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How to Harden Off Your Seedlings

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Knowing how to harden off seedlings is vital if you want them to survive transplanting. After nurturing your seedlings all winter, you’ll want to make sure you know how to do this last vital step of starting seedlings!

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How to Harden Off Seedlings

When you start your own seedlings inside you must prepare them for being outside – gently.  This is called the hardening off process.  It allows your seedlings to gradually get used to being in full sun and wind so they don’t suffer from transplant shock and die.  

Each day you will put the seedlings in a shaded area for an hour or two and gradually increase the number of hours per day they are outside by one to two hours.  If it is a cloudy day you will still only want to leave them for their amount of time. Do not rush the process. 

Give the seedlings time to adjust to being outside in the sun all day.  Once they have done well for a week move them for an hour or two into direct sun.  After a week they should now be able to handle the sun all day.    

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For the third week begin leaving them out at night with a frost blanket or in an unheated greenhouse/low tunnel.  Plant them out after that.  You can plant cold hardy plants directly in the garden after the 2 weeks just make sure to cover them nightly with a frost blanket and remove it each morning.

When do I start the hardening off process?

The hardening off process can take a full three weeks – so make sure to plan accordingly based on when you want to plant your seedlings in the garden. In my Zone 5 garden with a frost-free date of May 15, I need to start the hardening off process by the last week of April if I intend to plant them on May 15.

If I want to plant them earlier because the weather looks good, I will need to start the process even earlier. Make sure you know you frost-free date so you can plan! I recommend plugging your zip code into the frost-free calculator here.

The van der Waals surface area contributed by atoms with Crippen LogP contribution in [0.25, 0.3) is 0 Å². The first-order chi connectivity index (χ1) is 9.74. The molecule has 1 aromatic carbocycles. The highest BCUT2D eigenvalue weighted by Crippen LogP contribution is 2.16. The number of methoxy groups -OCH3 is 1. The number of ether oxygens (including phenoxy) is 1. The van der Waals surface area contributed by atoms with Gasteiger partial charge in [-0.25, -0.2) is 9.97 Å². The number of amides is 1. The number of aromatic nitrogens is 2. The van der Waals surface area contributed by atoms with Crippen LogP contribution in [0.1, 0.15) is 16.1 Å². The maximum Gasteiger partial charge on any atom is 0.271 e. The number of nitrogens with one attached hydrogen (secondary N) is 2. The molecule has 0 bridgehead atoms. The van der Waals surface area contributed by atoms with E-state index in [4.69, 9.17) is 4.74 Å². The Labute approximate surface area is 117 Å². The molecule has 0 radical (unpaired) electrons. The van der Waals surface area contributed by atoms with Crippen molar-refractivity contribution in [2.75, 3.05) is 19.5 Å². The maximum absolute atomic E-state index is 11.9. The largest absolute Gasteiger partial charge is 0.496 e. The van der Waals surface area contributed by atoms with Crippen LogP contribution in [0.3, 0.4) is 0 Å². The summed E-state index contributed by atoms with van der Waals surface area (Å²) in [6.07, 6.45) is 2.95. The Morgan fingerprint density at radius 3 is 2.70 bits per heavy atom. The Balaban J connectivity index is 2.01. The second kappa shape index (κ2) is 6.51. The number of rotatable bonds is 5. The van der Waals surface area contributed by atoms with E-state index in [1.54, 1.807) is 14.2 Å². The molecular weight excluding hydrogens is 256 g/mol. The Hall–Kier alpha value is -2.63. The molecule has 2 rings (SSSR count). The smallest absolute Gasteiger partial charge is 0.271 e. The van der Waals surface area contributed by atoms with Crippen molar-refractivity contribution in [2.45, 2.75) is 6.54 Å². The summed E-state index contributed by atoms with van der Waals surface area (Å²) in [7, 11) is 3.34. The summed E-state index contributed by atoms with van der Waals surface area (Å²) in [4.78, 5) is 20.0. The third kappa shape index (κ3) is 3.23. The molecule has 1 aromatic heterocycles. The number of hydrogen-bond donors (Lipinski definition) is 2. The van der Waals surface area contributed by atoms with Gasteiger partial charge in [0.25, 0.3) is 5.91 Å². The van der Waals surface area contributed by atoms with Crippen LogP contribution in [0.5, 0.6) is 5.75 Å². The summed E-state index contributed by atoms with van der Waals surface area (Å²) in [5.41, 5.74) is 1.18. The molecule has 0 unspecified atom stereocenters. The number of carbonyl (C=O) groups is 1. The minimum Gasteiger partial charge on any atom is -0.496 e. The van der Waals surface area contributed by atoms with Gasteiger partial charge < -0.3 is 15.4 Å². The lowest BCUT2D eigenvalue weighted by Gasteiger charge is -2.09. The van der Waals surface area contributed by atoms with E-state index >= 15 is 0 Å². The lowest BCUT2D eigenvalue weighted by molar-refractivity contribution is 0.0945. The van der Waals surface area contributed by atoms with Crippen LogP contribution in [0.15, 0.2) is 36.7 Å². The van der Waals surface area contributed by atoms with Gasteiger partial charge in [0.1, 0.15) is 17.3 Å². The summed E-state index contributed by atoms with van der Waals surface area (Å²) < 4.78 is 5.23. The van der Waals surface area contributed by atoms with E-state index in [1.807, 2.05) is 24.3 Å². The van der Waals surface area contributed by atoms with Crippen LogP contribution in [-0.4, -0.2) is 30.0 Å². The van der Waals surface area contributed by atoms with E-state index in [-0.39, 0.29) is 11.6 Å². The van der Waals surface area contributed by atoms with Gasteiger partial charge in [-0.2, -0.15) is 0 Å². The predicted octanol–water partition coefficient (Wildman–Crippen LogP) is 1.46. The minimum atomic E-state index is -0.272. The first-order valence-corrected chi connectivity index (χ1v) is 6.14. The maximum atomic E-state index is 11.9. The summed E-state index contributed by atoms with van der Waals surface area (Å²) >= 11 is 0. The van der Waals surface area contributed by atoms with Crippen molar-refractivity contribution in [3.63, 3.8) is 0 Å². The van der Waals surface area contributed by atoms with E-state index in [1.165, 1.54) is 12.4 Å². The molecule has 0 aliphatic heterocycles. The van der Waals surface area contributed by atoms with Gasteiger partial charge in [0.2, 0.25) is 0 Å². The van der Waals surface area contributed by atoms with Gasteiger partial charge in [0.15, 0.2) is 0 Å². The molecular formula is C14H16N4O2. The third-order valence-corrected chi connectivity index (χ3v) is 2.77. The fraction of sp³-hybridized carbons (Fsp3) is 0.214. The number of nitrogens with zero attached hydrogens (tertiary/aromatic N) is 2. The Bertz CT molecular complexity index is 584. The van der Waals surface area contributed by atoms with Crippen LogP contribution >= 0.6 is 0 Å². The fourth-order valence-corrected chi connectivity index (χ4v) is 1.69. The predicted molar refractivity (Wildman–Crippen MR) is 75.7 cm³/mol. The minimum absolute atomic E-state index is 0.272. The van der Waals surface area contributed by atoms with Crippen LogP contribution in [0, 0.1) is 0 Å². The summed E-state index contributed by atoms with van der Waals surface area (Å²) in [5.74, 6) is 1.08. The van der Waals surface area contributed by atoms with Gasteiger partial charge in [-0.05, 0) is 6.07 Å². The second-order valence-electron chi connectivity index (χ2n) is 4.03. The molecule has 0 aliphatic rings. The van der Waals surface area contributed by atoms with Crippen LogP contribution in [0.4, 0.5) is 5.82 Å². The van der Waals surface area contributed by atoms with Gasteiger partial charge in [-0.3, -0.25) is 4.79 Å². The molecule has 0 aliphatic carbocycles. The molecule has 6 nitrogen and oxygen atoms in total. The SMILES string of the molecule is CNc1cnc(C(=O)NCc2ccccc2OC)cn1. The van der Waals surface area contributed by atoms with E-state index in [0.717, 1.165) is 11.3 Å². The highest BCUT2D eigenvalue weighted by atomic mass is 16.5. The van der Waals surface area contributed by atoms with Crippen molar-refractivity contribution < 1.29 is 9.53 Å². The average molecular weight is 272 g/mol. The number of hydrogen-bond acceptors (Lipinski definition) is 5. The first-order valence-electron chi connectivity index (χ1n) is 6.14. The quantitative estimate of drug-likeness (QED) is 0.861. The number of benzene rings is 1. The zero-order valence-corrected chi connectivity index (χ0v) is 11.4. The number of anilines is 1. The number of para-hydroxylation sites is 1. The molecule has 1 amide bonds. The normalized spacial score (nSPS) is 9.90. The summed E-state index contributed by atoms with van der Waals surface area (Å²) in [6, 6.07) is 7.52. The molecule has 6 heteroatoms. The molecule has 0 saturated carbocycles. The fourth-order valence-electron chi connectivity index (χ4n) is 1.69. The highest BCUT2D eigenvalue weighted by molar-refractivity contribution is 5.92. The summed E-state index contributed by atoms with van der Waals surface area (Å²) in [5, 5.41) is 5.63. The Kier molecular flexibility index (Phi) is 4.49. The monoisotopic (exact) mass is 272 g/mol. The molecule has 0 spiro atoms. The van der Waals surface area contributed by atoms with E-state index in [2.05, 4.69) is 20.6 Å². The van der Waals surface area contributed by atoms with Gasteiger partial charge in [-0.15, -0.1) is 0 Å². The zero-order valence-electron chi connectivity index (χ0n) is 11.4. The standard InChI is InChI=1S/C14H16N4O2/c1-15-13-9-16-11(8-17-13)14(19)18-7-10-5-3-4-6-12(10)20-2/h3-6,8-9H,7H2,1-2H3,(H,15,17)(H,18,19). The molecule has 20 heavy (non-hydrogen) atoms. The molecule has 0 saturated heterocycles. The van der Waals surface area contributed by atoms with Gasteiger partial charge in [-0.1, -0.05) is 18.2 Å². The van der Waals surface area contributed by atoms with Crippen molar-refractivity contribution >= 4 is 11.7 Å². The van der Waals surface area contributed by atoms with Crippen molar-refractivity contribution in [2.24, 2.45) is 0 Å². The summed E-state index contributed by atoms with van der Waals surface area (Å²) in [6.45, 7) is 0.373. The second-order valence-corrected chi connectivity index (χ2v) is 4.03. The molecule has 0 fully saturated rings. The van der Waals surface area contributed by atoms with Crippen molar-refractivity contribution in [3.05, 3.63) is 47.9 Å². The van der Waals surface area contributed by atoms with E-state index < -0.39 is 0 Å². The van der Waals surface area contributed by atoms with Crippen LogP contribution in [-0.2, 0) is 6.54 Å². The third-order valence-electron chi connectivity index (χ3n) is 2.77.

Ultimately, frost tolerance, type of plant, and type of protection you have will determine when to plant. Using a tunnel, a small greenhouse or a walk in greenhouse will help you get a jump start on your garden, enabling you to eat yummy home-grown food sooner!

Have you checked your frost-free date yet? 🙂

You can also build your own low tunnel to act as a cold frame and help you get a jump on starting, growing and harvesting food from your garden.

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Hardening off Hardy, Frost Tolerant Plants

Very hardy plants like kale, lettuce, peas, and spinach will be set out about 6 weeks before the last frost date.  They handle cold weather better than any other plants so they are very good to practice with.  With these plants even if you forget and leave them outside one night you can start over pretty quickly.  

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Frost tolerant plants can be set out 2-3 weeks before your last frost date.  Plants like broccoli, brussel sprouts, cabbage, cauliflower, onions from seed, and parsnips can handle a light frost but even then it will stunt the future fruits dramatically.